The survey findings indicate Twitter is much more effective when it comes to proactively getting local media attention, but that doesn’t mean you should create a Twitter account and immediately start bombarding reporters. If you have not been using Twitter as part of your P.R. strategy, take time to educate yourself about the “rules of engagement” before you start firing off Tweets to every media outlet (see list of suggested reading at the end of this blog).

Some advice from local TV anchors & reporters on using Twitter:  

“I check my Twitter stream all the time to see what people are saying. I’ve picked up dozens of stories off Twitter based on tweets that catch my interest and I want to know more about.  Since I cover the consumer beat, I look for money or housing related issues and a lot of folks tweet about those topics,” Carey Pena, Ch 3 Reporter and Anchor. “I don’t like to block or unfollow unless I am forced to do so. Typically I will unfollow people who obsessively self promote.  As far as blocking people, if someone is crude or inappropriate with their tweets – block. My advice is to be genuine, don’t try to oversell and please… don’t waste my time.” (follow @careypena).

“I follow relatively few people — specifically those who give me information/insight I can use in my job. I tend that list carefully. But I do get responses to my tweets. My rule: One F-bomb or insult and you’re gone, no questions asked. I enjoy debate and discussion, but don’t make it personal.” — Brahm Resnik, 12 News anchor and reporter (follow @brahmresnik

“The only time I will block or unfollow people is if they are constantly trying to sell a product or service. I don’t mind it occasionally, but if the only thing they are tweeting is a pitch, I don’t find it useful.” —Marc Martinez, FOX 10 anchor and reporter. He adds that “for businesses using Twitter to get media coverage, I would advise them to look for timely news stories they can somehow tie-in to their product or service. If they can get ahead of the game and send out a tweet showing how their business is relevant to (or involved in) the story, it would be a good way to catch a reporter’s attention.”  (follow @marcfox10)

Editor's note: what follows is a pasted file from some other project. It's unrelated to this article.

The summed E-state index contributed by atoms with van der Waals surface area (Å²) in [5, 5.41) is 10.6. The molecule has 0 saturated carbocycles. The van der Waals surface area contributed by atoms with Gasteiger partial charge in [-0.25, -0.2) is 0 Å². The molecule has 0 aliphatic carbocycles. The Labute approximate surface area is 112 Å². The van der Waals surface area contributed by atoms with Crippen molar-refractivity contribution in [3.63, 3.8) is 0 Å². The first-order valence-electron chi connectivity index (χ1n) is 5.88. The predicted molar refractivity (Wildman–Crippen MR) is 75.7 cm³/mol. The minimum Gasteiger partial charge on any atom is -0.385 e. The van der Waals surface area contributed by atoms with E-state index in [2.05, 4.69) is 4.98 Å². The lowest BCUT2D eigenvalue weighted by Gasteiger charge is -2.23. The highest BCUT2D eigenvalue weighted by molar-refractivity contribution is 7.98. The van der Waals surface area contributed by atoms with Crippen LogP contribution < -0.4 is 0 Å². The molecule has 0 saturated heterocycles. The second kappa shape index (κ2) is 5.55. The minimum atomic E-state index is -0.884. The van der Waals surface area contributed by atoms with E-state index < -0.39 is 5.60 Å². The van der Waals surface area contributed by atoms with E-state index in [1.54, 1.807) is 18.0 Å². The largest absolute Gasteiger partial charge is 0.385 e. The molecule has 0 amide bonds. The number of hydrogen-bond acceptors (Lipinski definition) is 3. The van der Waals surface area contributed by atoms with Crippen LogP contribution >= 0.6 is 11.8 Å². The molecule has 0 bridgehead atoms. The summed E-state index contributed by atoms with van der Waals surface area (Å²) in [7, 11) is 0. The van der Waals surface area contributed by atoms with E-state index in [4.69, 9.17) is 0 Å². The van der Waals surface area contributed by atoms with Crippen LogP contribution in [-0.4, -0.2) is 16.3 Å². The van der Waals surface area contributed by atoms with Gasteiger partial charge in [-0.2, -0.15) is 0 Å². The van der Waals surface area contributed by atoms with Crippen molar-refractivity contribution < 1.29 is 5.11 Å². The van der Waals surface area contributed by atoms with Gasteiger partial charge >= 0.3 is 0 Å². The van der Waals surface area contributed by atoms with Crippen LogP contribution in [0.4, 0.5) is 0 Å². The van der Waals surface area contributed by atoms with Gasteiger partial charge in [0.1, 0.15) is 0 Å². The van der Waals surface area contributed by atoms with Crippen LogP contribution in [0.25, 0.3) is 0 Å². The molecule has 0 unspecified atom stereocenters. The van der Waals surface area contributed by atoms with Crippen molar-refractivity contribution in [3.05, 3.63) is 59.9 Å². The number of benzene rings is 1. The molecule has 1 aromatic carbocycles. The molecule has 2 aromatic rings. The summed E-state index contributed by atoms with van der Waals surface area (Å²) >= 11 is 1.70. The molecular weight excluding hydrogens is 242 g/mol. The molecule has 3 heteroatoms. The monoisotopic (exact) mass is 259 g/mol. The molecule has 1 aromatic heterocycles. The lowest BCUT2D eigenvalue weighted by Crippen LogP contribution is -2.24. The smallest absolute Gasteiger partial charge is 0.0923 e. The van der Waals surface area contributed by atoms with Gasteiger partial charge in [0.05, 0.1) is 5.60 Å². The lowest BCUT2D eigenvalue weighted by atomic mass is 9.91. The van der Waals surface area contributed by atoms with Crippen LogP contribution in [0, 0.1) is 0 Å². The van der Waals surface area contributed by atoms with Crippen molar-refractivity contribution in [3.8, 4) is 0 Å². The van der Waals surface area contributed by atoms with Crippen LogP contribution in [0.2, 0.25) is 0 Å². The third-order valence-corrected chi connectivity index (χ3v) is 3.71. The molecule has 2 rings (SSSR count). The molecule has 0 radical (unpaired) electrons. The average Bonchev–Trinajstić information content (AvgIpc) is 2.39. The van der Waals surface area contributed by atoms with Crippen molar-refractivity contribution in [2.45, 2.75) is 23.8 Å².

You’ll find more comments from local journalists in the full survey report. There are some great blogs about getting started on social media (see recommended reading and resources below). Take the time to educate yourself with expert advice and practice interacting before you try to engage reporters; learn how to swim before you jump in the water. Not sure who to follow? Check out this directory of Phoenix media on Twitter and Facebook.

For detailed survey results download this PDF or click through the presentation below (click on the lower right button of viewer to see full screen).

Additional Resources and Suggested Reading:

Tweet to reporter turns into story seen across the U.S.
A directory of Phoenix-area journalists on Facebook and Twitter
Marketing Small Businesses With Twitter (New York Times) by Claire Cain Miller
How To Get Started on Twitter in 10 Easy Steps by Natascha Thomson
Twitter 101 – 8 tips to get started on Twitter by Gopal Shenoy
News in the age of Twitter: lessons from Bin Laden and beyond by Peter Shankman
Why Social Media Reinvigorates the Market for Quality Journalism by Vadim Lavrusik
This just in… News no longer breaks, it Tweets by Brian Solis

If you are simply overwhelmed by social media (especially Twitter) and need a pro to show you how it’s done, contact me; I host regular social media workshops, so ask me how you can attend one. I also provide expert guidance to larger organizations that need to implement a successful social media strategy.